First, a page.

Yes, Sachin also explained it to me and I now understand it as, most likely, an Amazon business decisions to force that URL to be S3 only. Anyway, I still don’t see a problem in instructing someone to download a json from an XWiki maintained GitHub repository and upload it to AWS.

For that @vmassol suggested to rather upload a copy of the template on the documentation page only. I updated the documentation and uploaded a modified video according to proposal 1 in the same drive folder

IMO, having that CF template (which is basically, infrastructure as code) attached as a file on a wiki document is a very bad practice.

I strongly suggest that we treat it like code and have proper version control (and many other github provided features) for it inside a git repository that we can reference (either directly the file or the repo itself) in the documentation. I believe that the best fit would be a new and dedicated (e.g. aws-cf) contrib repository instead of bundling it in the existing aws repo, which we could even rename to aws-cdk instead of bundling too many distributions in one and making harder the process of reporting an issue for one of the distribution methods.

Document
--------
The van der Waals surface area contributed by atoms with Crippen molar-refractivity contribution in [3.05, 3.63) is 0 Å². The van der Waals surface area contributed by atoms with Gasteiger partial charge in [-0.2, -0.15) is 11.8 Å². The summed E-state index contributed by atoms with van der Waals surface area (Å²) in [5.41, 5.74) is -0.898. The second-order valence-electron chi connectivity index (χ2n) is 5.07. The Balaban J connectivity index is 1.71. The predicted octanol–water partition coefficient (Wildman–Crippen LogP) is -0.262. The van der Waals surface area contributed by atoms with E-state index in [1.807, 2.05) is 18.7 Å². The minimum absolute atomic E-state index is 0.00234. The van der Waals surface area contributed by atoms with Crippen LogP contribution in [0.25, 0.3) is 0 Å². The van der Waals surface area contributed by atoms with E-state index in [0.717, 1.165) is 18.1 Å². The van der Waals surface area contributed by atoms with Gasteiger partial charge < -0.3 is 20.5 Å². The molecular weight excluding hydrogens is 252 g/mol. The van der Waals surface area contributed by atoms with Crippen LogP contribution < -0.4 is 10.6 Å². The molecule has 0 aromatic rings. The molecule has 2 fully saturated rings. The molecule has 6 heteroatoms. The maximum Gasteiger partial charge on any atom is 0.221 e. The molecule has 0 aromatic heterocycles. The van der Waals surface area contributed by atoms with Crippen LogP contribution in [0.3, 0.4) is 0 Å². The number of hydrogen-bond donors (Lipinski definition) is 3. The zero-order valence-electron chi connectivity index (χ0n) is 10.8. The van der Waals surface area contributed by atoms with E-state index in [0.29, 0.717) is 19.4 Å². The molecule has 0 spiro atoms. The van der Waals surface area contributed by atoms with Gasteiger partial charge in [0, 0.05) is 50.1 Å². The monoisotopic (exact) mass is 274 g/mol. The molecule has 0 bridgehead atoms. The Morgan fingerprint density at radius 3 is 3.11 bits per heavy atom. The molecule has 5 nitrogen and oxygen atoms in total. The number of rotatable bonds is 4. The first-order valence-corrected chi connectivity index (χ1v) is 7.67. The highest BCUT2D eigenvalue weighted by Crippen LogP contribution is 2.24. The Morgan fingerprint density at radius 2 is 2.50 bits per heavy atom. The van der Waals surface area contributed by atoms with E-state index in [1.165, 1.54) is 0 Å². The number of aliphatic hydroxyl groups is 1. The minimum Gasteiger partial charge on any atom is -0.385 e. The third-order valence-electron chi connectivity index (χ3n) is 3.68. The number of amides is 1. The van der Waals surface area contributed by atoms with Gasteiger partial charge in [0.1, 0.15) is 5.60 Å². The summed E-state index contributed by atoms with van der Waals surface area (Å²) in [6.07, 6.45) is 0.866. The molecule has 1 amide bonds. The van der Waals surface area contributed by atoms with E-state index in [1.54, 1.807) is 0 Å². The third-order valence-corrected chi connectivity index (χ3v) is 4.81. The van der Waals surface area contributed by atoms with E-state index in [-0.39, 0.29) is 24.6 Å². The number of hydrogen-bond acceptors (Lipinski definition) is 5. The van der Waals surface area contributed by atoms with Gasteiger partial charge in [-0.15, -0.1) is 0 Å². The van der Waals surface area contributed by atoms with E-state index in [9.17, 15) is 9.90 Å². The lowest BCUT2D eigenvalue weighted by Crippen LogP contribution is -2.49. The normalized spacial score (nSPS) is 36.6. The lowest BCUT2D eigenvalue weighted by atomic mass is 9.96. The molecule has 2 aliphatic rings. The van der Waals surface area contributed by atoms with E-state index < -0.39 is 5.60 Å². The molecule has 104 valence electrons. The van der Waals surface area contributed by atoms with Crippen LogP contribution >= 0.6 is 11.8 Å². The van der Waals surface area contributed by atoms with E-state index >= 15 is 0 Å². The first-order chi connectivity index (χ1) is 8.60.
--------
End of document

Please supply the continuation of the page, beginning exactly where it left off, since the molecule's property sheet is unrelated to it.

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We already have separate repositories for both methods. (GitHub - xwiki-contrib/aws: Different packagings to deploy XWiki on AWS and GitHub - xwiki-contrib/aws-xwiki-cloudformation). And yes, what you are suggesting is an option. that will require just a few extra steps for installation.

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Yes. As I mentioned to @sanchita in the past, we need to have releases and git tags with versions.